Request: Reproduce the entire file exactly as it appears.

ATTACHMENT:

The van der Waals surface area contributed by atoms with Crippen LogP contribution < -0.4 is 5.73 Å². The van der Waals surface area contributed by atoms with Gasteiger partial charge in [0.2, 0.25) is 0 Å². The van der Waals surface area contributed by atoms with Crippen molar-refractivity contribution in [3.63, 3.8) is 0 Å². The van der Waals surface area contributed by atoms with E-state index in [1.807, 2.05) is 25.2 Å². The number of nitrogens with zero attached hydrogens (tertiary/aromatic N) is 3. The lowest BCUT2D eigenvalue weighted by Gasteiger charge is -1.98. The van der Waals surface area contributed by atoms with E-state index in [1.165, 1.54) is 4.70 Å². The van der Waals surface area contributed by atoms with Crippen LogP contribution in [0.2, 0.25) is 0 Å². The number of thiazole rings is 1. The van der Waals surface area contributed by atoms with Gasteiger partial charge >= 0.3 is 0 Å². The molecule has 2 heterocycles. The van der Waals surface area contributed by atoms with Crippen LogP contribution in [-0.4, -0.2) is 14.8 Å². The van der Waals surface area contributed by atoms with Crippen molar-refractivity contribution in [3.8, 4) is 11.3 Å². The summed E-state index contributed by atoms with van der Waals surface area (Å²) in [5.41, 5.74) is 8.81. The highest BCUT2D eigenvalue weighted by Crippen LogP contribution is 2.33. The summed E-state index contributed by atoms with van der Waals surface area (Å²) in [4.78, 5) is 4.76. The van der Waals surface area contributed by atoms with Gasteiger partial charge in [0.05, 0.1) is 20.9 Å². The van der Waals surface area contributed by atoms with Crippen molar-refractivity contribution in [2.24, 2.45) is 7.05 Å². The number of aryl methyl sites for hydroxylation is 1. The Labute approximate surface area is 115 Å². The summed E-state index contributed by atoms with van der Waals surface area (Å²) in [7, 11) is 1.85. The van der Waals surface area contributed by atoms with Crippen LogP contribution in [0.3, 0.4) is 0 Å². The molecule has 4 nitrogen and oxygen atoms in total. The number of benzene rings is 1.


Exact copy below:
The van der Waals surface area contributed by atoms with Crippen LogP contribution < -0.4 is 5.73 Å². The van der Waals surface area contributed by atoms with Gasteiger partial charge in [0.2, 0.25) is 0 Å². The van der Waals surface area contributed by atoms with Crippen molar-refractivity contribution in [3.63, 3.8) is 0 Å². The van der Waals surface area contributed by atoms with E-state index in [1.807, 2.05) is 25.2 Å². The number of nitrogens with zero attached hydrogens (tertiary/aromatic N) is 3. The lowest BCUT2D eigenvalue weighted by Gasteiger charge is -1.98. The van der Waals surface area contributed by atoms with E-state index in [1.165, 1.54) is 4.70 Å². The van der Waals surface area contributed by atoms with Crippen LogP contribution in [0.2, 0.25) is 0 Å². The number of thiazole rings is 1. The van der Waals surface area contributed by atoms with Gasteiger partial charge >= 0.3 is 0 Å². The molecule has 2 heterocycles. The van der Waals surface area contributed by atoms with Crippen LogP contribution in [-0.4, -0.2) is 14.8 Å². The van der Waals surface area contributed by atoms with Crippen molar-refractivity contribution in [3.8, 4) is 11.3 Å². The summed E-state index contributed by atoms with van der Waals surface area (Å²) in [5.41, 5.74) is 8.81. The highest BCUT2D eigenvalue weighted by Crippen LogP contribution is 2.33. The summed E-state index contributed by atoms with van der Waals surface area (Å²) in [4.78, 5) is 4.76. The van der Waals surface area contributed by atoms with Gasteiger partial charge in [0.05, 0.1) is 20.9 Å². The van der Waals surface area contributed by atoms with Crippen molar-refractivity contribution in [2.24, 2.45) is 7.05 Å². The number of aryl methyl sites for hydroxylation is 1. The Labute approximate surface area is 115 Å². The summed E-state index contributed by atoms with van der Waals surface area (Å²) in [7, 11) is 1.85. The van der Waals surface area contributed by atoms with Crippen LogP contribution in [0.3, 0.4) is 0 Å². The molecule has 4 nitrogen and oxygen atoms in total. The number of benzene rings is 1.